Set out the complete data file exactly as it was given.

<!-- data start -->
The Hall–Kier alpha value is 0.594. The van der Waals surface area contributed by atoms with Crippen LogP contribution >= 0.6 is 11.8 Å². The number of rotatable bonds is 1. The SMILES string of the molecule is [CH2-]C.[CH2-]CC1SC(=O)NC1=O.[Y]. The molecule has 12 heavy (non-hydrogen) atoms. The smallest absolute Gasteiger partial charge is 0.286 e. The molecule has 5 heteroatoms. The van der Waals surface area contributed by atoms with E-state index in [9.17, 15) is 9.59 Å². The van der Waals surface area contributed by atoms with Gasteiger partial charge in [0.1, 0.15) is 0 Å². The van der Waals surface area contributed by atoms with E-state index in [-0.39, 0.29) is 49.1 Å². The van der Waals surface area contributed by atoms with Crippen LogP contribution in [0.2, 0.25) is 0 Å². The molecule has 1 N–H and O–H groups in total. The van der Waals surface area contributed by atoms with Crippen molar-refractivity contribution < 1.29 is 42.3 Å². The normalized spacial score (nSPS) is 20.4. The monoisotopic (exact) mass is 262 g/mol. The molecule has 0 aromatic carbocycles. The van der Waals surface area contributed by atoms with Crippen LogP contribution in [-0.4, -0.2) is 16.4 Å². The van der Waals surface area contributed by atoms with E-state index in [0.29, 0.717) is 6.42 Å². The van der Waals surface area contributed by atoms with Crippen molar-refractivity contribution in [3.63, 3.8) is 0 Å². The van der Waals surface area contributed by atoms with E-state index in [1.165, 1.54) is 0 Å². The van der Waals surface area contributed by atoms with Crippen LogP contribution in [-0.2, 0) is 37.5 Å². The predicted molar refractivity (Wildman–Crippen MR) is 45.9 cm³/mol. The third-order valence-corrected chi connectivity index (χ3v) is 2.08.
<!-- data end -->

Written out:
The Hall–Kier alpha value is 0.594. The van der Waals surface area contributed by atoms with Crippen LogP contribution >= 0.6 is 11.8 Å². The number of rotatable bonds is 1. The SMILES string of the molecule is [CH2-]C.[CH2-]CC1SC(=O)NC1=O.[Y]. The molecule has 12 heavy (non-hydrogen) atoms. The smallest absolute Gasteiger partial charge is 0.286 e. The molecule has 5 heteroatoms. The van der Waals surface area contributed by atoms with E-state index in [9.17, 15) is 9.59 Å². The van der Waals surface area contributed by atoms with Gasteiger partial charge in [0.1, 0.15) is 0 Å². The van der Waals surface area contributed by atoms with E-state index in [-0.39, 0.29) is 49.1 Å². The van der Waals surface area contributed by atoms with Crippen LogP contribution in [0.2, 0.25) is 0 Å². The molecule has 1 N–H and O–H groups in total. The van der Waals surface area contributed by atoms with Crippen molar-refractivity contribution < 1.29 is 42.3 Å². The normalized spacial score (nSPS) is 20.4. The monoisotopic (exact) mass is 262 g/mol. The molecule has 0 aromatic carbocycles. The van der Waals surface area contributed by atoms with Crippen LogP contribution in [-0.4, -0.2) is 16.4 Å². The van der Waals surface area contributed by atoms with E-state index in [0.29, 0.717) is 6.42 Å². The van der Waals surface area contributed by atoms with Crippen molar-refractivity contribution in [3.63, 3.8) is 0 Å². The van der Waals surface area contributed by atoms with E-state index in [1.165, 1.54) is 0 Å². The van der Waals surface area contributed by atoms with Crippen LogP contribution in [-0.2, 0) is 37.5 Å². The predicted molar refractivity (Wildman–Crippen MR) is 45.9 cm³/mol. The third-order valence-corrected chi connectivity index (χ3v) is 2.08.